On the positive side, I was pleased to note that former Sen. Gordon Smith (R-Ore., now president/CEO of the National Association of Broadcasters) recently told a former CUNA staffer that, of any group in Washington, it is credit unions that are the "gold standard" of advocacy and grassroots. Meanwhile, House Financial Services Chairman Barney Frank (D-Mass.), noting that credit unions blocked the cram-down bankruptcy legislation from being passed last spring, told The Washington Post that credit unions are "not just powerful because they have money but because they're in everybody's district, and they're responsible and thoughtful citizens."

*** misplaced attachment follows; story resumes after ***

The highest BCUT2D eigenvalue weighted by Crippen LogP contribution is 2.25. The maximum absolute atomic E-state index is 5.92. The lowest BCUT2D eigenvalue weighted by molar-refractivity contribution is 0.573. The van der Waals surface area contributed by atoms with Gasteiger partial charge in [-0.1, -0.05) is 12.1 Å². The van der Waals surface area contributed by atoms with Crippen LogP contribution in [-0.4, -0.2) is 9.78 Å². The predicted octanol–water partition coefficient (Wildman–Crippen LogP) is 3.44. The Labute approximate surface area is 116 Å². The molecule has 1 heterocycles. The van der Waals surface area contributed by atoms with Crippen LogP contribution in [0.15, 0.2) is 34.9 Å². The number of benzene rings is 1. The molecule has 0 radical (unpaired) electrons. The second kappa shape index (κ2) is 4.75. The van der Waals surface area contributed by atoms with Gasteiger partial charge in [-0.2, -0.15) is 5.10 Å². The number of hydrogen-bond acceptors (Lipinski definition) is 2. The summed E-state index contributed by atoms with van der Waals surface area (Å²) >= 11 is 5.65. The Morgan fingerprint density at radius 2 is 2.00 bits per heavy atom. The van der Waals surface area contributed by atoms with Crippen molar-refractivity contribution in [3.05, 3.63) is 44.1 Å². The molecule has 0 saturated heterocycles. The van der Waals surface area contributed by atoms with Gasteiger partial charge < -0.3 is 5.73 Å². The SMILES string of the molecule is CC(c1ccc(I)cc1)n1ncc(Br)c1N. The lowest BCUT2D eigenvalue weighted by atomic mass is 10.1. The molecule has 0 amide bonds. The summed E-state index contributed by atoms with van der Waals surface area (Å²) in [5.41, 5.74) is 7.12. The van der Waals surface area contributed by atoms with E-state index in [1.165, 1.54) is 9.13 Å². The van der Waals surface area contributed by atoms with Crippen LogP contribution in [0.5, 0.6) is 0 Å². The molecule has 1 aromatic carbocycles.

And Sen. Christopher Dodd (D-Conn.), in a hearing before the Senate Banking Committee, responding to Sen. Jeff Merkley's (D-Ore.) assertion that community banks and credit unions are concerned about being rolled into a single regulator, said: "I want to make it clear that this does not relate to credit unions. Before I get calls from around the country, I wanted to make that point. Credit unions, you are OK." Sen. Bob Corker (R-Tenn.) said of the exchange, "You have just given evidence to where the real political clout is."
We just need more of the above.